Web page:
Cobra 19 DX IV Upgrade

Upgrade of Cobra CB for use in New Zealand and to interface with a car stereo.

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On a trip to the USA I purchased a Cobra 19 DX IV CB transceiver for use in my 4WD. I chose it as it was available near my hotel, the schematics and PLL data were online and it looked hackable. New Zealand use 26MHz for CB but 27MHz is now legal too so I wanted to make it dual band. As I am developing a stereo system at work I wanted to also be able to interface it to that too for better audio, music break in and remote operation.

The PLL is a TB31202 with a serial interface so I used an Arduino Nano module to watch the PLL data and work out how the native processor was communicating with the PLL. After that I intercepted the PLL data to determine what native processor was doing and rewrite the data I wanted to the PLL. From this I was able to remap the USA channels to the New Zealand channels and that my project was viable.

I then planed my objectives:

  • Allow selection of any US or NZ channel from the existing CB front panel.
  • Add a scan function.
  • Add remote control via the accessory port on the stereo system head unit.

For dual band operation I simply swap bands at wrap around between channels 1 an 40. So for example if you are on NZ channel 40 and you use the channel knob to go up you will be on US channel 1. Stepping down from channel 1 will also swap the band and take you to channel 40. To provide feedback about which band you are on I replaced the yellow backlight with a RGB LED. Green indicates NZ channel when receiving with the squelch closed, blue indicates the same for US channels. Other colours are used when the squelch is open and when transmitting.

For scanning I redirected the CH9/19 button as a scan start stop.

For remote control I based it on the CAT interface used on my Yaesu FT-857. I added audio to that connector to make for a tidier cabling solution. I started using the Yaesu CAT protocol but didn't find it very flexible so switched to the protocol used on the head unit and created a new message type specifically for the task at hand.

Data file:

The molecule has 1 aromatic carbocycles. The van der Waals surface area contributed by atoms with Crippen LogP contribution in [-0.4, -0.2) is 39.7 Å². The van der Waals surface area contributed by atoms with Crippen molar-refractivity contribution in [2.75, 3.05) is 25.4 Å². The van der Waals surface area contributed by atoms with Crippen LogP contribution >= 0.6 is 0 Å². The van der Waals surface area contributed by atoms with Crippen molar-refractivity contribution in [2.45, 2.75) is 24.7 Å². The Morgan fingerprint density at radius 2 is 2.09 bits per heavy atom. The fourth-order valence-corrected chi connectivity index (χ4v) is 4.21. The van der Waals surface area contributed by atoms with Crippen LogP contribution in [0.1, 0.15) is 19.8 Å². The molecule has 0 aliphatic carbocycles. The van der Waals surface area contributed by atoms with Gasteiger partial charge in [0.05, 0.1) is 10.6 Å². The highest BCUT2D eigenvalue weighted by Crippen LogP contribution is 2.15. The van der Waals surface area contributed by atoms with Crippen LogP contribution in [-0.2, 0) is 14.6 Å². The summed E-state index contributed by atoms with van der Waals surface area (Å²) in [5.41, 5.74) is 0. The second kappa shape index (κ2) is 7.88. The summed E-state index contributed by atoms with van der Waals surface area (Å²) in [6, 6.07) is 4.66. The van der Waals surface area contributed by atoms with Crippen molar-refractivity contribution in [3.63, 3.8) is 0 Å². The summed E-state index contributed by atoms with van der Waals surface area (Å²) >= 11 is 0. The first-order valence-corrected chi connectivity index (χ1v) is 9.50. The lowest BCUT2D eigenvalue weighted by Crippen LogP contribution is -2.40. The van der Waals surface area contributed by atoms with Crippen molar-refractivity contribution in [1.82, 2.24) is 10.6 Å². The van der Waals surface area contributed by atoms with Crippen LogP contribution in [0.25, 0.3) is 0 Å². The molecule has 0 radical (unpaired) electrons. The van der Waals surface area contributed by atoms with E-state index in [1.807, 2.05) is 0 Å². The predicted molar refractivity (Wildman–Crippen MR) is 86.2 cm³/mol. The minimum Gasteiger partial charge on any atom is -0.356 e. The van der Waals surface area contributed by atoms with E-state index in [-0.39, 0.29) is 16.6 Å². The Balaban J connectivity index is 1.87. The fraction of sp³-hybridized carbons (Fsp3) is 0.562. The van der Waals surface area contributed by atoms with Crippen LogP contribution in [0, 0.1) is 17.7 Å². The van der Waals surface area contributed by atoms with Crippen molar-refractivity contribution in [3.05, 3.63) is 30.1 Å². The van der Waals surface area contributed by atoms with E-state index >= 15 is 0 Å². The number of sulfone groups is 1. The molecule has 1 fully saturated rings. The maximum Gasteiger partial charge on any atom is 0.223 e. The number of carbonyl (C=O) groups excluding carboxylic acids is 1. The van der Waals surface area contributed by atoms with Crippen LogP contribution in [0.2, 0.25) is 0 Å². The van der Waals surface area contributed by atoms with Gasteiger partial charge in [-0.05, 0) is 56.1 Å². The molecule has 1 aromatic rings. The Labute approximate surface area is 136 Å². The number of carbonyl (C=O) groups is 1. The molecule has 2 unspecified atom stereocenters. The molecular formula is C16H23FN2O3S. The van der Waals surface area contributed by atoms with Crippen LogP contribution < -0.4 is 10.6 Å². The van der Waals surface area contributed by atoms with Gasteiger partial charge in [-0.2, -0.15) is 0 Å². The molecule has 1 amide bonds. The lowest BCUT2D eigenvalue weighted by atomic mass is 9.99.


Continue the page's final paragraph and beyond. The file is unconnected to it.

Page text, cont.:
The project is almost complete with the remaining work being head unit features.

  • Completed and installed

    David Annett12/22/2015 at 11:07 0 comments

    The code is finished to a feature complete state so I have installed the whole system in my Suzuki Jimny.

    The Cobra CB is installed where the ash tray was and looks really tidy tucked away down low. You can be listening to music on one of the other sources and when the squelch is opened by a signal the head unit will make the CB the active source switching over to it and showing the channel, frequency and RSSI. When the squelch closes it returns to the original music source. If the source was Bluetooth or USB playback it will be paused and will resume where it left off.

    Testing so far is positive with it all working as I hope at the start of the project.

  • About the software

    David Annett11/23/2015 at 07:44 0 comments

    Now I have someone following the project I guess I should give some more detail.

    For this project I have created 4 programs:

    • A C program for the AVR on the Nano board in the Cobra CB.
    • A C program for the stereo system head unit.
    • A C++ QT program that simulates a transceiver.
    • A C++ QT program that controls a transceiver.

    The program for the head unit is a modified version of the original software so is copyright of my employer. Therefore I can not make the source available for it. I may be able to make a binary available.

    The rest of the software is my own work so I can make the source available under some open source licence.

    The AVR code started life as an Arduino project but I find the IDE painful and the sharing of code between project is not ideal. I moved the project to a more conventional AVR/GCC/Eclipse project but it is still using some of the Arduino libraries.

    Because I based the CB interface on the Yaesu FT857 CAT interface I was able to use an USB to mini-DIN 8 cable designed for that radio for testing with a PC. The QT PC programs allowed me to get the bugs out of the protocol and also gives me simple remote control for the CB from a PC should I want.

    All of the software is functional complete and reasonably bug free except the head unit code which has the main features working but still needs refining and debugging.

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David Annett wrote 09/05/2017 at 06:55 point

Hi Chris, not sure why I didn't see you comment at the time you posted it.  Just saw it today.

Putting the files and instructions up takes a bit of effort so I wasn't going to bother unless someone specifically wanted then.  I don't think many people bother with hacking CB sets these days so was not sure if anyone would want to replicate my efforts.

  Are you sure? yes | no

chris.fry wrote 01/14/2017 at 21:03 point

I am new to this site, so maybe I am missing something. Where are the files and instructions?

  Are you sure? yes | no

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